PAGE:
NCERT Notes for Class 9 Maths Chapter 1 Number System

NCERT Notes for Class 9 Maths Chapter 1 Number System

Class 9 Maths Chapter 1 Number System Notes

Chapter Name

Number System Notes

Class

CBSE Class 9

Textbook Name

Mathematics Class 9

Related Readings

  • Notes for Class 9
  • Notes for Class 9 Maths
  • Revision Notes for Number System 

Number Systems

Non-negative counting numbers excluding zero are called Natural Numbers.

N = 1, 2, 3, 4, 5, ……


Whole Numbers

All natural numbers including zero are called Whole Numbers.

W = 0, 1, 2, 3, 4, 5, ……


Integers

All natural numbers, negative numbers and 0, together are called Integers.

Z = – 3, – 2, – 1, 0, 1, 2, 3, 4, …………..


Rational Numbers

The number ‘a’ is called Rational if it can be written in the form of r/s where ‘r’ and ‘s’ are integers and s ≠ 0,

Q = 2/3, 3/5, etc. all are rational numbers.


How to find a rational number between two given numbers?

To find the rational number between two given numbers ‘a’ and ‘b’.

Example: Find 2 rational numbers between 4 and 5.

Solution

To find the rational number between 4 and 5

To find another number we will follow the same process again.

Hence, the two rational numbers between 4 and 5 are 9/2 and 17/4.

Remark: There could be unlimited rational numbers between any two rational numbers.


Irrational Numbers

The number ‘a’ which cannot be written in the form of p/q is called irrational, where p and q are integers and q ≠ 0 or you can say that the numbers which are not rational are called Irrational Numbers.

Example: √7, √11 etc.

If we do the decimal expansion of an irrational number then it would be non–terminating non-recurring and vice-versa i.e. the remainder does not become zero and also not repeated.

Example:

π = 3.141592653589793238……


Real Numbers

All numbers including both rational and irrational numbers are called Real Numbers.

R = –2, –(2/3), 0, 3 and √2

Real Numbers and their Decimal Expansions

Rational Numbers

If the rational number is in the form of a/b then by dividing a by b we can get two situations.

  1. If the remainder becomes zero
    While dividing if we get zero as the remainder after some steps then the decimal expansion of such number is called terminating.
    Example: 7/8 = 0.875
  2. If the remainder does not become zero
    While dividing if the decimal expansion continues and not becomes zero then it is called non-terminating or repeating expansion.
    Example: 1/3 = 0.3333….
    It can be written as 

    Hence, the decimal expansion of rational numbers could be terminating or non-terminating recurring and vice-versa.


Representing Real Numbers on the Number Line

To represent the real numbers on the number line we use the process of successive magnification in which we visualize the numbers through a magnifying glass on the number line.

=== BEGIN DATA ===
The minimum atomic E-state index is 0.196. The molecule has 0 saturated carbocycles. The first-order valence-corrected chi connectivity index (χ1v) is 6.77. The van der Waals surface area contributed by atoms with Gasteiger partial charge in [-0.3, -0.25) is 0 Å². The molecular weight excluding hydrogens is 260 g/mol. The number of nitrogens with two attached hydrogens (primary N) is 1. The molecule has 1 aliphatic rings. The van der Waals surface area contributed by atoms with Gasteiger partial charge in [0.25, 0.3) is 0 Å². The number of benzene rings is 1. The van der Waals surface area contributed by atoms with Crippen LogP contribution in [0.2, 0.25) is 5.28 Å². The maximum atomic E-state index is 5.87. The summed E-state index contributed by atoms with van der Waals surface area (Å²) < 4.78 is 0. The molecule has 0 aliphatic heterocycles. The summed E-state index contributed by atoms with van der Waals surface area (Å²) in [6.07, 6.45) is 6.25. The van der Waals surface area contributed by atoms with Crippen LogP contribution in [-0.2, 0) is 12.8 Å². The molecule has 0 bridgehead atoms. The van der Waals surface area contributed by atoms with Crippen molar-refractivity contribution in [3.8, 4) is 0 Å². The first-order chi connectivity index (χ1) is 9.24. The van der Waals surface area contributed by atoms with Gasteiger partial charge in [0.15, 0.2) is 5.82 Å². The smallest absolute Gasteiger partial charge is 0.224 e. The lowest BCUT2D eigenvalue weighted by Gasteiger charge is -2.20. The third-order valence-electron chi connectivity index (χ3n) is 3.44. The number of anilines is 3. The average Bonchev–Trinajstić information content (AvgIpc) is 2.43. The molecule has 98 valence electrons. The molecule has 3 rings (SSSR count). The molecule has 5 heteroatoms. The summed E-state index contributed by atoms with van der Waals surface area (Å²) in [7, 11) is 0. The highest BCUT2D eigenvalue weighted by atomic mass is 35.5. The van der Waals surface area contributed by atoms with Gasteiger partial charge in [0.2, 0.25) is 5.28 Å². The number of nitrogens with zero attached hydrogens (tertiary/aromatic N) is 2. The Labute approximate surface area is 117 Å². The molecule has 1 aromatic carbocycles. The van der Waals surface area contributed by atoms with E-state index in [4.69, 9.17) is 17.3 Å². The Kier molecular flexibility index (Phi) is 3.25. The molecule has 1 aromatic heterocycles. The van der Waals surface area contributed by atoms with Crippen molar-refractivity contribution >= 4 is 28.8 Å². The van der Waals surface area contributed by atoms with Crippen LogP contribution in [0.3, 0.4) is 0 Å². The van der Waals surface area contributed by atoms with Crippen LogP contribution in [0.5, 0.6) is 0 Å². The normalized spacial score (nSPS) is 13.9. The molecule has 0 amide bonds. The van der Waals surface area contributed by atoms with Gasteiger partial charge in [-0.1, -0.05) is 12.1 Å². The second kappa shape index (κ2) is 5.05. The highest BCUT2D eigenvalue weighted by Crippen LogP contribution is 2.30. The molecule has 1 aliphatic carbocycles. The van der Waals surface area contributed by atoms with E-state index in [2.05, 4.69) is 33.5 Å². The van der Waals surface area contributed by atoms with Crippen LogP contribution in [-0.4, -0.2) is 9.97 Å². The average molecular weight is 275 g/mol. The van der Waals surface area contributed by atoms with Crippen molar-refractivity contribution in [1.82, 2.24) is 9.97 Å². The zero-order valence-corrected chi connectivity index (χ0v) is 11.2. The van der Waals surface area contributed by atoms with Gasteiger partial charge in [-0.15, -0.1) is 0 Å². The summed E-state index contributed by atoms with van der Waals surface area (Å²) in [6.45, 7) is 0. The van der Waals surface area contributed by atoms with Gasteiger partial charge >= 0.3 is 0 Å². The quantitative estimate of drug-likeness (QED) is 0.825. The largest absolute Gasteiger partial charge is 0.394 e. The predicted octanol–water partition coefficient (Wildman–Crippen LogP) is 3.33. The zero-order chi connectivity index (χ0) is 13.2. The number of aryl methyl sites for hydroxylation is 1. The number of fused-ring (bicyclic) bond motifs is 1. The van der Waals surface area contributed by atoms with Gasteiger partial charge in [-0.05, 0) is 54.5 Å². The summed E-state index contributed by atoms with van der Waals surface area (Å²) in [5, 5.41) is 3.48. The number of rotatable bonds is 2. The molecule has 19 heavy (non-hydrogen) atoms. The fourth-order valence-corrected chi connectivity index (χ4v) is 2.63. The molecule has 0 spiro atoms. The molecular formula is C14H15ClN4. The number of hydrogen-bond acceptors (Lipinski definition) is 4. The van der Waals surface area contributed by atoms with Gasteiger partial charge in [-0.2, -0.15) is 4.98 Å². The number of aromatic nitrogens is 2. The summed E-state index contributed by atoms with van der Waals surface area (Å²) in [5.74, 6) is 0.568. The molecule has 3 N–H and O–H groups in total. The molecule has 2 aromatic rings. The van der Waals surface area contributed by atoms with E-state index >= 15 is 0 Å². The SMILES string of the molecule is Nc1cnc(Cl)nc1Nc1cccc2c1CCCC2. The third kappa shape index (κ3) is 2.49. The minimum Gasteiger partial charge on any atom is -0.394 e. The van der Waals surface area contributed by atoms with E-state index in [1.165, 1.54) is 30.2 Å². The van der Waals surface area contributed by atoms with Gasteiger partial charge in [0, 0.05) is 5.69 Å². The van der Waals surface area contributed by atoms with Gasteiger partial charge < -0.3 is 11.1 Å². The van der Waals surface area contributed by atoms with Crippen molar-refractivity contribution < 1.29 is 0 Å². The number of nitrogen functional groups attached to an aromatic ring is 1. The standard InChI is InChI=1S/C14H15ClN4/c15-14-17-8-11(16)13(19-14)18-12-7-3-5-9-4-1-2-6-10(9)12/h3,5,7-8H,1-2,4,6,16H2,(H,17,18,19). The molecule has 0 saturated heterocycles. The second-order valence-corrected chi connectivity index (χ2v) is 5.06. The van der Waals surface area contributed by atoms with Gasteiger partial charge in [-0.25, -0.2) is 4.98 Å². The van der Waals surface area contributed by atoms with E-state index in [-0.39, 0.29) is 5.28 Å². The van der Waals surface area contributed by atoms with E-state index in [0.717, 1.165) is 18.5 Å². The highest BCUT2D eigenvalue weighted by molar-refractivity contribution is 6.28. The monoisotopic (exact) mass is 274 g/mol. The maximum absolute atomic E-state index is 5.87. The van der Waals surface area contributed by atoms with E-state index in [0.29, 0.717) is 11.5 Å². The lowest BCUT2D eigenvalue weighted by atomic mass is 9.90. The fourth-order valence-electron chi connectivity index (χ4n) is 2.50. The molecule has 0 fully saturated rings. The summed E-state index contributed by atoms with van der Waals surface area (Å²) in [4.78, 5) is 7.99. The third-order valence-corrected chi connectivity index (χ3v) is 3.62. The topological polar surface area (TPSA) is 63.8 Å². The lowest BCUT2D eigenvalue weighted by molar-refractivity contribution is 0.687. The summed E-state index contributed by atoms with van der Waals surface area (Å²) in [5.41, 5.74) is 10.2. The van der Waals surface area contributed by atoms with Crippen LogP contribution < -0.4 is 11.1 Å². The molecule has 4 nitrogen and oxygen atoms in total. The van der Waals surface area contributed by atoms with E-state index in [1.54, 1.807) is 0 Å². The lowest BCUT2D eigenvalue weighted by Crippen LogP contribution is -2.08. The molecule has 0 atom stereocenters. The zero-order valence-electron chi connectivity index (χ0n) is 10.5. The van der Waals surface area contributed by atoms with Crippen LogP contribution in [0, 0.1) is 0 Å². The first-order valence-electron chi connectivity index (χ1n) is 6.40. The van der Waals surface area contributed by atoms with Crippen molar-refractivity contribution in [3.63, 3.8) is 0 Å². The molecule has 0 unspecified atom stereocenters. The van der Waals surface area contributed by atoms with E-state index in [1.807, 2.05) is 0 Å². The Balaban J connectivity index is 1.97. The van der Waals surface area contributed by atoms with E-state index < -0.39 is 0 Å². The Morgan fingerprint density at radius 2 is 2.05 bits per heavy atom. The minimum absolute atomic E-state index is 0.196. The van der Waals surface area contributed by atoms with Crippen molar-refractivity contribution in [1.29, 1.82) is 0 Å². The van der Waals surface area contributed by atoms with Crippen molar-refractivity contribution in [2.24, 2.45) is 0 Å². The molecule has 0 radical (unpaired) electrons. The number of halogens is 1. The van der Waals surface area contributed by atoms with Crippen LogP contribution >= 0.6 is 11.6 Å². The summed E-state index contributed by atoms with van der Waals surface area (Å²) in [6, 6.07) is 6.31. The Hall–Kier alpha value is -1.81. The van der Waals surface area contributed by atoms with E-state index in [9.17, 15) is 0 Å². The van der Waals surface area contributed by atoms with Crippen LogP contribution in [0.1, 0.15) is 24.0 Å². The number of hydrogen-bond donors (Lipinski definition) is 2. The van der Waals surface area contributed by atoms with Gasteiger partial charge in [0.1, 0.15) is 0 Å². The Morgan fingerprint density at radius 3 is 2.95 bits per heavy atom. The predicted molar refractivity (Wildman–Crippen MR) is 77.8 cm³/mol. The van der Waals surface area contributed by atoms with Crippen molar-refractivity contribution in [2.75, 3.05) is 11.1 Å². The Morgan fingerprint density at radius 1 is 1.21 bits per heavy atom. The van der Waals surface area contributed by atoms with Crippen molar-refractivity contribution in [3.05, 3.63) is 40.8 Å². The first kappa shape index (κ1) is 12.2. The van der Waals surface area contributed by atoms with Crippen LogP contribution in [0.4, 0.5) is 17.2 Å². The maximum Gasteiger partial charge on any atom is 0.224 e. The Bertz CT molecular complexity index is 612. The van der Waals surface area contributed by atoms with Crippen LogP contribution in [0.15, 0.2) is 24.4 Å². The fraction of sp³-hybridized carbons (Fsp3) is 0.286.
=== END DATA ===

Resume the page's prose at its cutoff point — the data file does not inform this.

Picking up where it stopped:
Example: 

Step 1: The number lies between 4 and 5, so we divide it into 10 equal parts. Now for the first decimal place, we will mark the number between 4.2 and 4.3.

Step 2: Now we will divide it into 10 equal parts again. The second decimal place will be between 4.26 and 4.27.

Step 3: Now we will again divide it into 10 equal parts. The third decimal place will be between 4.262 and 4.263.

Step 4: By doing the same process again we will mark the point at 4.2626.


Operations on Real Numbers

The sum, difference, product and quotient of two rational numbers will be rational.

Example:

If we add or subtract a rational number with an irrational number then the outcome will be irrational.

Example: If 5 is a rational number and √7 is an irrational number then 5 + √7 and 5 - √7 are irrational numbers.

If we multiply or divide a non-zero rational number with an irrational number then also the outcome will be irrational.

Example: If 7 is a rational number and √5 is an irrational number then 7√7 and 7/√5 are irrational numbers.

The sum, difference, product and quotient of two irrational numbers could be rational or irrational.

Example:


Finding Roots of a Positive Real Number ‘x’ geometrically and mark it on the Number Line

To find √x geometrically

  1. First of all, mark the distance x unit from point A on the line so that AB = x unit.
  2. From B mark a point C with the distance of 1 unit, so that BC = 1 unit.
  3. Take the midpoint of AC and mark it as O. Then take OC as the radius and draw a semicircle.
  4. From the point B draw a perpendicular BD which intersects the semicircle at point D.

The length of BD = √x.

To mark the position of √x on the number line, we will take AC as the number line, with B as zero. So C is point 1 on the number line.

Now, we will take B as the centre and BD as the radius, and draw the arc on the number line at point E.

Now, E is √x on the number line.


Identities Related to Square Roots

If p and q are two positive real numbers then,

Examples:


Rationalizing the Denominator

Rationalize the denominator means to convert the denominator containing square root term into a rational number by finding the equivalent fraction of the given fraction.

For which we can use the identities of the real numbers.

Example: Rationalize the denominator of 7/(7- √3).

Solution


Laws of Exponents for Real Numbers

If we have a and b as the base and m and n as the exponents, then

  1. am× a= am+n
  2. (am)= amn
  1. amb= (ab)m
  2. a= 1
  3. a= a
  4. 1/a= a-n
Let a > 0 be a real number and n a positive integer. 

Let a > 0 be a real number. Let m and n be integers such that m and n have no common factors other than 1, and n > 0. Then, 

Example: Simplify the expression (2x3 y4) (3xy5)2.

Solution

Here we will use the law of exponents

am × an = am+n and (am)n = amn

(2x3y4)(3xy5)2

= (2x3y4)(32 x2y10)

= 18. x3. x2.y4. y10

= 18. x3+2. y4 + 10

= 18x5y14

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